How is IRR used for capital budgeting?

  • If the same costs apply for different projects, then the project with the highest IRR will be selected. If an organization needs to choose between multiple investment options wherein the cost of investment remains constant, then IRR will be used to rank the projects and select the most profitable one. Ideally, the IRR higher than the cost of capital is selected.
  • In real life scenarios, since the investment in any project will be huge and will have a long-term effect, an organization uses a combination of various techniques of capital budgeting like NPV, IRR and payback period to select the best project.


Let us say a company has an option to replace its machinery. The cost and return are as follows:

Initial investment = Rs.5,00,000

Incremental increase per year = Rs.2,00,000

Replacement value = Rs.45,270

Life of asset = 3 years

If we assume IRR to be 13%, the computation will be as follows.

Year Cash flows Discounted cash flows
0 -500000 (500000)(5,00,000 * 1)
1 200000 176991
(2,00,000 * [1/1.13])
2 200000 156229 (2,00,000 * [1/1.13]2
3 200000 138610
(2,00,000 * [1/1.13]3
4 45270 27765(45,270 * [1/1.13]4

The total of the column Discounted Cash Flows approximately sums up to zero making the NPV equal to Zero. Hence, this discounted rate is the best rate.

As can be seen from the above, using the rate of 13%, the cash flows, both positive and negative become minimum. Hence, it is the best rate of return on investment.

The cost of capital of the company is 10%. Since the IRR is higher than the cost of capital, the project can be selected.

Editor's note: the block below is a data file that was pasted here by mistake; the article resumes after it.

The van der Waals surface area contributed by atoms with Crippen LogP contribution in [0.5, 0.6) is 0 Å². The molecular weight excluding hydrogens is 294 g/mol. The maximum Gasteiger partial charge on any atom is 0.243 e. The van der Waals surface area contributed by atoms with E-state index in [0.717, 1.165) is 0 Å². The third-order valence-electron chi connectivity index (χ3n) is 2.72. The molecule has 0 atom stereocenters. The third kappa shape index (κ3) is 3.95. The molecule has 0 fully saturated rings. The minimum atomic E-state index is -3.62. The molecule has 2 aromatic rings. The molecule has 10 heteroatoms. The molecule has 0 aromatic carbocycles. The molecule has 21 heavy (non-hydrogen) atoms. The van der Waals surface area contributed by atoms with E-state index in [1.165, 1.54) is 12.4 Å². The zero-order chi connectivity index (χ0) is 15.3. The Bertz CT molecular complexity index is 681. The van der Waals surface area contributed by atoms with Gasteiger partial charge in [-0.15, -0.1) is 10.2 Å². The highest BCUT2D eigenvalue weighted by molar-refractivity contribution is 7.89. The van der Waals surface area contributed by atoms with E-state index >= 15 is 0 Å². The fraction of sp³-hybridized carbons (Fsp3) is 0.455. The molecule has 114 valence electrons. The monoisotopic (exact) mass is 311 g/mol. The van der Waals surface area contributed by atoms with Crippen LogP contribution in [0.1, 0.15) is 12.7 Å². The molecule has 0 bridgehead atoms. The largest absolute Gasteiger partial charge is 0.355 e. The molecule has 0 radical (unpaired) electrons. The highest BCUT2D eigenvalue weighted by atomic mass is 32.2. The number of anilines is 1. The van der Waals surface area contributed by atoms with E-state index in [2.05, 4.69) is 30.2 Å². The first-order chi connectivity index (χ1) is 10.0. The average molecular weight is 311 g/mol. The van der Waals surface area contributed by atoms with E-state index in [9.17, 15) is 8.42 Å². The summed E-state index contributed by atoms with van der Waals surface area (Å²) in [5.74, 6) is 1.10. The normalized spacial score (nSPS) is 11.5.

If the company has another opportunity to invest the money in a project that gives a 12% return, the company will still go in for the machinery replacement since it gives the highest IRR.

♦NPV and IRR Compared

  • NPV and IRR methods have the advantage that they take into account the time value of money and thus, they are viewed as being superior to the non-discounting technique.
  • In addition, these two techniques have the advantage that they focus on cash flows rather than on accounting profits.
  • Given that both the NPV and IRR are characterised by these advantages, it may be thought that either is equally acceptable, in terms of proving decision advice, which will help to meet the goals of the organization. However, while the two techniques are clearly, similar they do not always guarantee to provide the same investment decision advice. We therefore, need to make a comparison of the two techniques to understand which one is superior. This is particularly important because, as we will see, is more reliable.  The preference of decision makers for the IRR results from the fact that the business people are more used to thinking in terms of rates of return. However, in some situations, the use of the IRR approach may lead to inappropriate investment decision guidance.

♦Investment Opportunities with capital Rationing

  • In situations, Where the funds for investment are rationed, it will not be possible to undertake all investment opportunities that have a positive NPV or for which the IRR is greater than the cost of capital. Even where the projects are not mutually exclusive, capital rationing raise problems for both the NPV method and the IRR method.

♦Risk Adjusted Discount Rate Approach for NPV Determination

This approach to investment decision making process is an attempt to deal with the problem caused by an absence of certainty in relation to the cash flows in a manner that takes account of the risk attitudes of those people on whose behalf the decision is being made. When faced with a situation of risk, investors who are averse risk will require a higher rate of return to compensate them for taking on that risk. The higher the level of risk, the grater must be the rate of return. The risk –adjusted rate of return approach puts this simple concept into practice. This method involves the following steps: